- Nutrition -

Cauliflower

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Cauliflower is a richly flavored, tasty treat that detoxifies the body, discourages cancer and offers a big immunity boost.

Cauliflower is often relegated to the veggies-and-dip tray, but this nutritional powerhouse deserves a place of honor at every dinner table. Raw or roasted, steamed or sautéed, it can be incorporated into delicious dishes that please the palate while promoting vibrant health.

Food Basics

Cauliflower is a cruciferous vegetable with a mild, slightly nutty flavor. White cauliflower is the most readily available in grocery stores, but there are also green, orange and purple varieties. Green cauliflower — a cross between cauliflower and broccoli — is slightly sweeter than white cauliflower when raw and tastes more like broccoli when steamed. The orange variety is also slightly sweeter than white cauliflower, and the purple variety has a milder flavor. Purple cauliflower cooks a little faster than its white cousin and turns green when heated. When purchasing, look for firm cauliflower with compact florets. The leaves should be green and crisp.

Nutritional Know-How

Cauliflower contains glucosinolates and thiocyanates — both sulfur-containing phytonutrients — that cleanse the body of damaging free radicals. These phytonutrients encourage the body to ramp up its production of enzymes that aid in detoxification and even kill some tumors and cancer cells. Studies have shown that eating three to five servings of cruciferous vegetables each week can significantly lower the risk of several types of cancer. Researchers believe that, when combined with turmeric, cauliflower may help prevent (or stop the spread of) prostate cancer. Orange cauliflower has slightly higher levels of beta-carotene, and purple cauliflower contains the flavonoid anthocyanin, a powerful antioxidant. A 1-cup serving of boiled cauliflower contains a whopping 91.5 percent of the recommended daily value of vitamin C.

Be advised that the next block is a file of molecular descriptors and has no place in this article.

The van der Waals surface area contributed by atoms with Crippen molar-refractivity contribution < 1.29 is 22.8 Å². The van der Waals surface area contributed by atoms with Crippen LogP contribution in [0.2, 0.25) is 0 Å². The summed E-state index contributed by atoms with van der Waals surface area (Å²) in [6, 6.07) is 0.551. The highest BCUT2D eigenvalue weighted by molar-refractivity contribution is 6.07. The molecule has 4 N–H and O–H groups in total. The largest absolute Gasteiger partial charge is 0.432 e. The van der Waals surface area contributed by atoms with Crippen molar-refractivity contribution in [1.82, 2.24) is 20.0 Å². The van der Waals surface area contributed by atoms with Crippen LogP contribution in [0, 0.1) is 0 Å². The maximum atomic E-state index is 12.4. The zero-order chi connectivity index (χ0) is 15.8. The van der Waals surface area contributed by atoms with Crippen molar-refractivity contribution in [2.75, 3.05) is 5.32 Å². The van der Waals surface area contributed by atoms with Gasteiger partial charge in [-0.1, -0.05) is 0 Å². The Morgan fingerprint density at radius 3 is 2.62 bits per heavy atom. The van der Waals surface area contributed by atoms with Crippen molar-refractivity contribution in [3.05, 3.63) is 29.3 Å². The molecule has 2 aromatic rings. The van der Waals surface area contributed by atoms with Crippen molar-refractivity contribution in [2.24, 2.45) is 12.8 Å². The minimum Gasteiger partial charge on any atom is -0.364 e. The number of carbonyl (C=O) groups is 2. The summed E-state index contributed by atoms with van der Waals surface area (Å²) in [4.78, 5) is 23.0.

Eat Up!

Cauliflower can be eaten raw, and steamed, sautéed, stir-fried, fried, boiled or roasted. You can cook the cauliflower as a whole head or cut into florets.

  • Cauliflower is uncommonly delicious when roasted. Cut one head into small, even florets. Toss them with olive oil, salt, pepper and dried red pepper to taste; or toss with olive oil, 1/4-cup soy sauce and a dash of pepper. Place in a single layer on a baking tray and cook at 450 degrees F for 20 minutes or until golden around the edges.
  • Chop raw cauliflower into different sizes and add it to salads. Add small florets to your favorite bean salad for extra crunch.
  • To add texture to your next stir-fry dish, cut the whole cauliflower into 1/2-inch slices, break into florets and stir-fry according to your favorite recipe. Flat slices of cauliflower cook quickly and have more surface area for the sauce to cling to.

Kitchen Tricks

  • Fix quick, healthy snacks by preparing cauliflower as soon as you bring it home from the store. Clean and cut into florets, then store in a plastic bag in the refrigerator for up to four days.
  • To clean, remove the leaves and gently scrape off any brown spots with a knife. Place the cauliflower upside down on a cutting board and carefully cut around and remove the core that keeps the florets intact.
  • Avoid cooking cauliflower in aluminum or iron pots. When chemical compounds in cauliflower come in contact with aluminum, the vegetable will yellow. When they come in contact with iron, cauliflower turns brown or blue-green.
WEB EXTRA!

Cauliflower Purée

Makes six servings

  • 2 1/4 lbs cauliflower florets
  • 1 1/2 cups whole milk, to cover
  • 1 tbs. minced fresh thyme
  • 1/4 tsp. sea salt
  • 1/4 cup Parmesan cheese, shaved